Abbreviations

PSACH: pseudoachondroplasia; COMP: cartilage oligomeric matrix protein; CLR: calmodulin-like repeat domain; ER: endoplasmic reticulum; ECM: extracellular matrix.

Competing interests

The authors declare that they have no competing interests.

Authors' contributions

LD studied the family, designed research plan and prepared manuscript. LX and NL performed the molecular genetic studies, participated in sequence alignment. YW and MM participated in clinical evaluation. JZ participated in collecting specimens and supervised study. CK and YZ reviewed and revised the manuscript. All authors had read the final manuscript and approved the publication of the clinical images.

Acknowledgements

We are very grateful to the persons who participated in this work. This work was supported in part by the National Natural Science Foundation of China (Grant ID: 30700679, mutation screening), by the State Key Basic Research Project (Grant ID: 2007CB511905, specimen collection), and by the National Institutes of Health Fogarty training grants 1D43TW008323-01 and 1D43TW007864-01.

References

  1. Posey KL, Hecht JT: The role of cartilage oligomeric matrix protein (COMP) in skeletal disease.

    Curr Drug Targets 2008, 9(10):869-877. PubMed Abstract | Publisher Full Text OpenURL

  2. Tufan AC, Satiroglu-Tufan NL, Jackson GC, Semerci CN, Solak S, Yagci B: Serum or plasma cartilage oligomeric matrix protein concentration as a diagnostic marker in pseudoachondroplasia: differential diagnosis of a family.

    Eur J Hum Genet 2007, 15(10):1023-1028. PubMed Abstract | Publisher Full Text OpenURL

  3. Briggs MD, Chapman KL: Pseudoachondroplasia and multiple epiphyseal dysplasia: mutation review, molecular interactions, and genotype to phenotype correlations.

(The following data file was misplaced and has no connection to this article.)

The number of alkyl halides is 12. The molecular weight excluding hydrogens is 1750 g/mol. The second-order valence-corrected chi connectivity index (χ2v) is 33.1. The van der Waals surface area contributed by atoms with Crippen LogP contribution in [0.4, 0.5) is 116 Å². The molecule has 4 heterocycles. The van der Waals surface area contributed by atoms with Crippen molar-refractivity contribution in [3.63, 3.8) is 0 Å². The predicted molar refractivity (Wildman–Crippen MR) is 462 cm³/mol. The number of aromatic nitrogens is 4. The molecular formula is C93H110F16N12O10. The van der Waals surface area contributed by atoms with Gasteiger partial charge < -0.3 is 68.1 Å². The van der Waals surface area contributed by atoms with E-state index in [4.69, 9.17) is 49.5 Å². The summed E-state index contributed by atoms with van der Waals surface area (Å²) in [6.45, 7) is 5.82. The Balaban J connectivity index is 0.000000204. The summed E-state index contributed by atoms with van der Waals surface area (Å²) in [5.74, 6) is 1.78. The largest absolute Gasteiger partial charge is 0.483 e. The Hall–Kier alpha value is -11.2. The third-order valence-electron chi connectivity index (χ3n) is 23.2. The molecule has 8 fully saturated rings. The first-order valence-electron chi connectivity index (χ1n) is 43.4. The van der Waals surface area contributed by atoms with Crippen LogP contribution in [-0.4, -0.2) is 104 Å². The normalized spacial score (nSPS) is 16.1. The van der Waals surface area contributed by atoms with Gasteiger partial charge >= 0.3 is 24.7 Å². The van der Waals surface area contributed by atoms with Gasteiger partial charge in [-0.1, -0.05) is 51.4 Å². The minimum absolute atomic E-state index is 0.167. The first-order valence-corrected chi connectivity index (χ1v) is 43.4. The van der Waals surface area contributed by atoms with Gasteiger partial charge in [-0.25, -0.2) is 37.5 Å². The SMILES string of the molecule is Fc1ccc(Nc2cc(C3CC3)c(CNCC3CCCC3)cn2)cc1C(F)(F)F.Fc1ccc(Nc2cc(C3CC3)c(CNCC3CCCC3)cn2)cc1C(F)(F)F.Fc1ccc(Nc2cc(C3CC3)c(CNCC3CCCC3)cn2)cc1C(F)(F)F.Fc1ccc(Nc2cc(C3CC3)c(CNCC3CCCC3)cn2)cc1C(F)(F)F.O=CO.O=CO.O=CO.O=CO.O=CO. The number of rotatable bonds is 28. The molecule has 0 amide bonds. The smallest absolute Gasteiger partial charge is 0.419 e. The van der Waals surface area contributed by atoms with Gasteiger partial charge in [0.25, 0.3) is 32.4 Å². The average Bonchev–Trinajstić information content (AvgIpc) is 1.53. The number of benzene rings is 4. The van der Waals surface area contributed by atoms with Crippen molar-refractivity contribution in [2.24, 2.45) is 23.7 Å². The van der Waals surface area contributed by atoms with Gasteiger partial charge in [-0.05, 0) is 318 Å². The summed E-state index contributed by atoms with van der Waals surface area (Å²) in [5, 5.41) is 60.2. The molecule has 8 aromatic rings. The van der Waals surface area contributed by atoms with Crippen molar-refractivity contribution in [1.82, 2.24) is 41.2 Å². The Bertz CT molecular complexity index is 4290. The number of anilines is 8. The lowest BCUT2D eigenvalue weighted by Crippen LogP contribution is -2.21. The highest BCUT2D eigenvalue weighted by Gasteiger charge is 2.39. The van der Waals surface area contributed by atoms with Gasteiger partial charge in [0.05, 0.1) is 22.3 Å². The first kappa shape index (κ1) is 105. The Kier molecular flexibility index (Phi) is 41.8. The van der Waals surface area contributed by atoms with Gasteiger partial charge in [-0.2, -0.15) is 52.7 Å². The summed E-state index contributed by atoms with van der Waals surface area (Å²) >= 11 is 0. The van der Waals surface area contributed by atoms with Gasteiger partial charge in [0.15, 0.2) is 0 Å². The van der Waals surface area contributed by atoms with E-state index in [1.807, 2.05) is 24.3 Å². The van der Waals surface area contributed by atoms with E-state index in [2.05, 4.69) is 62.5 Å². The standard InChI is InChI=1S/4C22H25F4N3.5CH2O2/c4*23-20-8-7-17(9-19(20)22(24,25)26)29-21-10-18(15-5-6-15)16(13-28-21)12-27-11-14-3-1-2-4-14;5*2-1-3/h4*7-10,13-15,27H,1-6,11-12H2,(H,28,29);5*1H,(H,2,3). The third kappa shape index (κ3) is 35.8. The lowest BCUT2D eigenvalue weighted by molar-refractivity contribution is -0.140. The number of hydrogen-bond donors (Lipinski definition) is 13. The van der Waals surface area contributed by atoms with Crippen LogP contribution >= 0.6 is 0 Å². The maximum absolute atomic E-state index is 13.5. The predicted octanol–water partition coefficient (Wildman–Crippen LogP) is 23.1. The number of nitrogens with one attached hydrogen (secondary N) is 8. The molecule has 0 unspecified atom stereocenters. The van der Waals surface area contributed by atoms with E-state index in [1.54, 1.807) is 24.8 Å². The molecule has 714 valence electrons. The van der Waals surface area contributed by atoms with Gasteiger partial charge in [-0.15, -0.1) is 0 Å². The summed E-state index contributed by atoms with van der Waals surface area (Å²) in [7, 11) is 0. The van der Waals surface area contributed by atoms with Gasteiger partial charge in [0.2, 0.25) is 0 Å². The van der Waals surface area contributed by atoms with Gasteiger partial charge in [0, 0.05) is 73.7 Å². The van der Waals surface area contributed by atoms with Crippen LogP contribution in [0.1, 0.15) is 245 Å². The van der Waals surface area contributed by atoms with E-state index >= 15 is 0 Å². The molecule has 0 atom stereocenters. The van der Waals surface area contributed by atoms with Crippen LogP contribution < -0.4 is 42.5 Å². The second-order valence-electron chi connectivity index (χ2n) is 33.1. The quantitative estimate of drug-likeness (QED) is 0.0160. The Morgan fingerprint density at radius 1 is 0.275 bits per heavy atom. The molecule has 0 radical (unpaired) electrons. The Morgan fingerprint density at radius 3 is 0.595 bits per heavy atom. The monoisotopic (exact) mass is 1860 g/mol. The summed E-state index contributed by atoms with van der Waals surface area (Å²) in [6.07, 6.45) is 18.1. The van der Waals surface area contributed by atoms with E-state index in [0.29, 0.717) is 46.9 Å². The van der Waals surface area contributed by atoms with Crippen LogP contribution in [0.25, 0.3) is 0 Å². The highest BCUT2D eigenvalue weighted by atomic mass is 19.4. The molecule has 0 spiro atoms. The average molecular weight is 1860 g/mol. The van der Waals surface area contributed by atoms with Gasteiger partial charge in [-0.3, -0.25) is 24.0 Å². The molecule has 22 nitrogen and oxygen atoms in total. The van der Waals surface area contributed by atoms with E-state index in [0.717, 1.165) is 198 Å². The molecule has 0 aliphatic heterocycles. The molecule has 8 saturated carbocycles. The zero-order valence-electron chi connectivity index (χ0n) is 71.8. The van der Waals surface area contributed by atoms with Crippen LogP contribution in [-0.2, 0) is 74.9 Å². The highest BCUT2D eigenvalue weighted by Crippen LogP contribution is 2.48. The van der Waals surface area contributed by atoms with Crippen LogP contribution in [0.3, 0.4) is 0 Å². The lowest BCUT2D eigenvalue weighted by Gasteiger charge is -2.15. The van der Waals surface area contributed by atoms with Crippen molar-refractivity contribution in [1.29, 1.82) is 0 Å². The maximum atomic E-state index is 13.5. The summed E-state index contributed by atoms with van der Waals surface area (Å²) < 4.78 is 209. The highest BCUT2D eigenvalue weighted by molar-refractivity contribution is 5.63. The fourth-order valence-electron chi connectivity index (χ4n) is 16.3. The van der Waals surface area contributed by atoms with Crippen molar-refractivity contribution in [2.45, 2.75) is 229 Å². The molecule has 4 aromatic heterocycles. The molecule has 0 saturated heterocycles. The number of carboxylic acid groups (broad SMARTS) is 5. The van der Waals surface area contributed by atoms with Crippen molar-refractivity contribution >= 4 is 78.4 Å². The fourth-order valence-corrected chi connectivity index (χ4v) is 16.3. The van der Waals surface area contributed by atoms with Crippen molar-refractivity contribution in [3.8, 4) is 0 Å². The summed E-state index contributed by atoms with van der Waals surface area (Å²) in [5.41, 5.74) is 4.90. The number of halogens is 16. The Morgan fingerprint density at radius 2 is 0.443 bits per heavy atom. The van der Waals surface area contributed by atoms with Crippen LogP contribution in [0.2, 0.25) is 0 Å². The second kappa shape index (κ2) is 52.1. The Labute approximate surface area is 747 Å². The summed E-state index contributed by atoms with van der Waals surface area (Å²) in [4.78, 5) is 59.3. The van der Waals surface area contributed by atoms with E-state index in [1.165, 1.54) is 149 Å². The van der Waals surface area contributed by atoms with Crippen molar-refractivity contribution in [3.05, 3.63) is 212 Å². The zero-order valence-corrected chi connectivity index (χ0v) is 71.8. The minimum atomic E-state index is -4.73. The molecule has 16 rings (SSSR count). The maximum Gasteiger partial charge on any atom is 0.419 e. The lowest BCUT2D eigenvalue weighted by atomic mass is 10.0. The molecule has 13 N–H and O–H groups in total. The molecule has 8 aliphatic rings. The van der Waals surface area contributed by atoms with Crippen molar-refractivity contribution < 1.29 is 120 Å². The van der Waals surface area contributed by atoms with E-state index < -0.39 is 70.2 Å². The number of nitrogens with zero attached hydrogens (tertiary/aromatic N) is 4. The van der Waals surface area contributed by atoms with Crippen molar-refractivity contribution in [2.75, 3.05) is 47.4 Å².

Hum Mutat 2002, 19(5):465-478. PubMed Abstract | Publisher Full Text OpenURL

  4. McKeand J, Rotta J, Hecht JT: Natural history study of pseudoachondroplasia.

    Am J Med Genet 1996, 63(2):406-410. PubMed Abstract | Publisher Full Text OpenURL

  5. Wynne-Davies R, Hall CM, Young ID: Pseudoachondroplasia: clinical diagnosis at different ages and comparison of autosomal dominant and recessive types. A review of 32 patients (26 kindreds).

    J Med Genet 1986, 23(5):425-434. PubMed Abstract | Publisher Full Text | PubMed Central Full Text OpenURL

  6. Briggs MD, Rasmussen IM, Weber JL, Yuen J, Reinker K, Garber AP, Rimoin DL, Cohn DH: Genetic linkage of mild pseudoachondroplasia (PSACH) to markers in the pericentromeric region of chromosome 19.

    Genomics 1993, 18(3):656-660. PubMed Abstract | Publisher Full Text OpenURL

  7. Hecht JT, Francomano CA, Briggs MD, Deere M, Conner B, Horton WA, Warman M, Cohn DH, Blanton SH: Linkage of typical pseudoachondroplasia to chromosome 19.

    Genomics 1993, 18(3):661-666. PubMed Abstract | Publisher Full Text OpenURL

  8. Hecht JT, Nelson LD, Crowder E, Wang Y, Elder FF, Harrison WR, Francomano CA, Prange CK, Lennon GG, Deere M, et al.: Mutations in exon 17B of cartilage oligomeric matrix protein (COMP) cause pseudoachondroplasia.

    Nat Genet 1995, 10(3):325-329. PubMed Abstract | Publisher Full Text OpenURL

  9. Briggs MD, Hoffman SM, King LM, Olsen AS, Mohrenweiser H, Leroy JG, Mortier GR, Rimoin DL, Lachman RS, Gaines ES, et al.: Pseudoachondroplasia and multiple epiphyseal dysplasia due to mutations in the cartilage oligomeric matrix protein gene.

    Nat Genet 1995, 10(3):330-336. PubMed Abstract | Publisher Full Text OpenURL

  10. Wang CH, Lin WD, Tsai A, Tsai FJ: Novel human pathological mutations. Gene symbol: COMP. Disease: pseudoachondroplasia.

    Hum Genet 2009, 125(3):350. PubMed Abstract OpenURL

  11. Posey KL, Veerisetty AC, Liu P, Wang HR, Poindexter BJ, Bick R, Alcorn JL, Hecht JT: An inducible cartilage oligomeric matrix protein mouse model recapitulates human pseudoachondroplasia phenotype.

    Am J Pathol 2009, 175(4):1555-1563. PubMed Abstract | Publisher Full Text | PubMed Central Full Text OpenURL

  12. Chen TL, Posey KL, Hecht JT, Vertel BM: COMP mutations: domain-dependent relationship between abnormal chondrocyte trafficking and clinical PSACH and MED phenotypes.

    J Cell Biochem 2008, 103(3):778-787. PubMed Abstract | Publisher Full Text OpenURL